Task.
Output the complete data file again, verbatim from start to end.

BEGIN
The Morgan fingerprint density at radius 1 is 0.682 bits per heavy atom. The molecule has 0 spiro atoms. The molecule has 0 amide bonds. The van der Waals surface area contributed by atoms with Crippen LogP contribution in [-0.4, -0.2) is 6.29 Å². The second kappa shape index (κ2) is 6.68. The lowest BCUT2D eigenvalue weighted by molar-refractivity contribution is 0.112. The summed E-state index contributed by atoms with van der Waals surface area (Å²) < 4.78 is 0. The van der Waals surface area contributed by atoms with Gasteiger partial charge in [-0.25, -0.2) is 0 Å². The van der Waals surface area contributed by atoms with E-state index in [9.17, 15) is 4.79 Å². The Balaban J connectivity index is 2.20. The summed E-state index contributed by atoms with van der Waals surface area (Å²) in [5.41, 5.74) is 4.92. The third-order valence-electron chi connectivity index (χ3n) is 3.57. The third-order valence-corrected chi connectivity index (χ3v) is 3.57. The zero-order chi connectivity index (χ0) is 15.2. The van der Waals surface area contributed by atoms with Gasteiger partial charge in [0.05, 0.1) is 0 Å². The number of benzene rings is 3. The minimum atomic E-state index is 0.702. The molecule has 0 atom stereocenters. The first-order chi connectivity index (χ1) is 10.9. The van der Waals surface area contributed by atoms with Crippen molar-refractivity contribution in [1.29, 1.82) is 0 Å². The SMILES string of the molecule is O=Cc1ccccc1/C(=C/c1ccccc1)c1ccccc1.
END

The Morgan fingerprint density at radius 1 is 0.682 bits per heavy atom. The molecule has 0 spiro atoms. The molecule has 0 amide bonds. The van der Waals surface area contributed by atoms with Crippen LogP contribution in [-0.4, -0.2) is 6.29 Å². The second kappa shape index (κ2) is 6.68. The lowest BCUT2D eigenvalue weighted by molar-refractivity contribution is 0.112. The summed E-state index contributed by atoms with van der Waals surface area (Å²) < 4.78 is 0. The van der Waals surface area contributed by atoms with Gasteiger partial charge in [-0.25, -0.2) is 0 Å². The van der Waals surface area contributed by atoms with E-state index in [9.17, 15) is 4.79 Å². The Balaban J connectivity index is 2.20. The summed E-state index contributed by atoms with van der Waals surface area (Å²) in [5.41, 5.74) is 4.92. The third-order valence-electron chi connectivity index (χ3n) is 3.57. The third-order valence-corrected chi connectivity index (χ3v) is 3.57. The zero-order chi connectivity index (χ0) is 15.2. The van der Waals surface area contributed by atoms with Gasteiger partial charge in [0.05, 0.1) is 0 Å². The number of benzene rings is 3. The minimum atomic E-state index is 0.702. The molecule has 0 atom stereocenters. The first-order chi connectivity index (χ1) is 10.9. The van der Waals surface area contributed by atoms with Crippen molar-refractivity contribution in [1.29, 1.82) is 0 Å². The SMILES string of the molecule is O=Cc1ccccc1/C(=C/c1ccccc1)c1ccccc1.